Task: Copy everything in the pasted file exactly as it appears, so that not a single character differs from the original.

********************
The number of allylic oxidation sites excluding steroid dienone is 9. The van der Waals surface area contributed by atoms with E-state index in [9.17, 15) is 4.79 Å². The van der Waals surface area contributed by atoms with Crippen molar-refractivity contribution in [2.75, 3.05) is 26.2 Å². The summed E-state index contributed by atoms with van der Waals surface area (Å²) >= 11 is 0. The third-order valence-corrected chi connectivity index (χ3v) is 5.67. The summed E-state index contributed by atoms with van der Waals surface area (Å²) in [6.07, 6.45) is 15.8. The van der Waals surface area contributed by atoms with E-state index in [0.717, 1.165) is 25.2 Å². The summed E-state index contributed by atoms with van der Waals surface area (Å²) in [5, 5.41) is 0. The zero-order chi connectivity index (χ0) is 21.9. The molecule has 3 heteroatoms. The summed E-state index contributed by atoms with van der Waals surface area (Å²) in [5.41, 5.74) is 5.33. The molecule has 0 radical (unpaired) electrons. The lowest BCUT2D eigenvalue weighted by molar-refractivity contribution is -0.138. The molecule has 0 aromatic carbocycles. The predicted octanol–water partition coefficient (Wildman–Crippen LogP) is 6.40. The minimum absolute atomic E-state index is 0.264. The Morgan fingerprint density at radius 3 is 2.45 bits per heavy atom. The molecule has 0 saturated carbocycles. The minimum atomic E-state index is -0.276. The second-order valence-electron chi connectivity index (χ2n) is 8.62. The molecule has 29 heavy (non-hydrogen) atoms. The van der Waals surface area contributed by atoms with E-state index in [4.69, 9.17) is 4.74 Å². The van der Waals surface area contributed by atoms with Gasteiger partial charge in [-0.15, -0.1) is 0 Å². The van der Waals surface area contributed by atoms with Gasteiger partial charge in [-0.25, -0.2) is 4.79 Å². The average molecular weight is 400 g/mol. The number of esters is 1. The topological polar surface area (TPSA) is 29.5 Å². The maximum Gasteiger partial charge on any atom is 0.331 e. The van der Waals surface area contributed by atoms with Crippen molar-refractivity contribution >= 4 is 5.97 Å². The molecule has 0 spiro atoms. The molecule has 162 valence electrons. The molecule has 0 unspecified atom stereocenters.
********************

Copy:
The number of allylic oxidation sites excluding steroid dienone is 9. The van der Waals surface area contributed by atoms with E-state index in [9.17, 15) is 4.79 Å². The van der Waals surface area contributed by atoms with Crippen molar-refractivity contribution in [2.75, 3.05) is 26.2 Å². The summed E-state index contributed by atoms with van der Waals surface area (Å²) >= 11 is 0. The third-order valence-corrected chi connectivity index (χ3v) is 5.67. The summed E-state index contributed by atoms with van der Waals surface area (Å²) in [6.07, 6.45) is 15.8. The van der Waals surface area contributed by atoms with E-state index in [0.717, 1.165) is 25.2 Å². The summed E-state index contributed by atoms with van der Waals surface area (Å²) in [5, 5.41) is 0. The zero-order chi connectivity index (χ0) is 21.9. The molecule has 3 heteroatoms. The summed E-state index contributed by atoms with van der Waals surface area (Å²) in [5.41, 5.74) is 5.33. The molecule has 0 radical (unpaired) electrons. The lowest BCUT2D eigenvalue weighted by molar-refractivity contribution is -0.138. The molecule has 0 aromatic carbocycles. The predicted octanol–water partition coefficient (Wildman–Crippen LogP) is 6.40. The minimum absolute atomic E-state index is 0.264. The Morgan fingerprint density at radius 3 is 2.45 bits per heavy atom. The molecule has 0 saturated carbocycles. The minimum atomic E-state index is -0.276. The second-order valence-electron chi connectivity index (χ2n) is 8.62. The molecule has 29 heavy (non-hydrogen) atoms. The van der Waals surface area contributed by atoms with E-state index in [4.69, 9.17) is 4.74 Å². The van der Waals surface area contributed by atoms with Gasteiger partial charge in [-0.15, -0.1) is 0 Å². The van der Waals surface area contributed by atoms with Gasteiger partial charge in [-0.25, -0.2) is 4.79 Å². The average molecular weight is 400 g/mol. The number of esters is 1. The topological polar surface area (TPSA) is 29.5 Å². The maximum Gasteiger partial charge on any atom is 0.331 e. The van der Waals surface area contributed by atoms with Crippen molar-refractivity contribution >= 4 is 5.97 Å². The molecule has 0 spiro atoms. The molecule has 162 valence electrons. The molecule has 0 unspecified atom stereocenters.